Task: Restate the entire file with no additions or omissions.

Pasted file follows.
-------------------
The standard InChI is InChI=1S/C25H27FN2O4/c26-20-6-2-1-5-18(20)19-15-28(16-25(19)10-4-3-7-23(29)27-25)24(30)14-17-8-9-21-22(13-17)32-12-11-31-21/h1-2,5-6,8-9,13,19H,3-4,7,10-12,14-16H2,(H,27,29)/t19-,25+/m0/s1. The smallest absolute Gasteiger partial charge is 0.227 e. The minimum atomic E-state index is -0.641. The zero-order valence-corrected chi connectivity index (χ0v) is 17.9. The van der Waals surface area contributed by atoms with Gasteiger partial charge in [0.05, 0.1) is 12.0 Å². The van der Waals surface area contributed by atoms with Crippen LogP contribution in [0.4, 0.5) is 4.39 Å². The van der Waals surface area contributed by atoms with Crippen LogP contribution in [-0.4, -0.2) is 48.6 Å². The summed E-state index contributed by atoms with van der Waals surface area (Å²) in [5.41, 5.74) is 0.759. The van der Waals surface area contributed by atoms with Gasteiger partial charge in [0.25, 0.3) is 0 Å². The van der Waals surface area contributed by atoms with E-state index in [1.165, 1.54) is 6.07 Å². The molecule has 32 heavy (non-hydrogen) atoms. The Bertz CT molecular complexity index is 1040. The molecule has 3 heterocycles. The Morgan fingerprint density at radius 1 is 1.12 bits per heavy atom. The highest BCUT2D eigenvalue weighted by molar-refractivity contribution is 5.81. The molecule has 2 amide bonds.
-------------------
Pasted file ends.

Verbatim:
The standard InChI is InChI=1S/C25H27FN2O4/c26-20-6-2-1-5-18(20)19-15-28(16-25(19)10-4-3-7-23(29)27-25)24(30)14-17-8-9-21-22(13-17)32-12-11-31-21/h1-2,5-6,8-9,13,19H,3-4,7,10-12,14-16H2,(H,27,29)/t19-,25+/m0/s1. The smallest absolute Gasteiger partial charge is 0.227 e. The minimum atomic E-state index is -0.641. The zero-order valence-corrected chi connectivity index (χ0v) is 17.9. The van der Waals surface area contributed by atoms with Gasteiger partial charge in [0.05, 0.1) is 12.0 Å². The van der Waals surface area contributed by atoms with Crippen LogP contribution in [0.4, 0.5) is 4.39 Å². The van der Waals surface area contributed by atoms with Crippen LogP contribution in [-0.4, -0.2) is 48.6 Å². The summed E-state index contributed by atoms with van der Waals surface area (Å²) in [5.41, 5.74) is 0.759. The van der Waals surface area contributed by atoms with Gasteiger partial charge in [0.25, 0.3) is 0 Å². The van der Waals surface area contributed by atoms with E-state index in [1.165, 1.54) is 6.07 Å². The molecule has 32 heavy (non-hydrogen) atoms. The Bertz CT molecular complexity index is 1040. The molecule has 3 heterocycles. The Morgan fingerprint density at radius 1 is 1.12 bits per heavy atom. The highest BCUT2D eigenvalue weighted by molar-refractivity contribution is 5.81. The molecule has 2 amide bonds.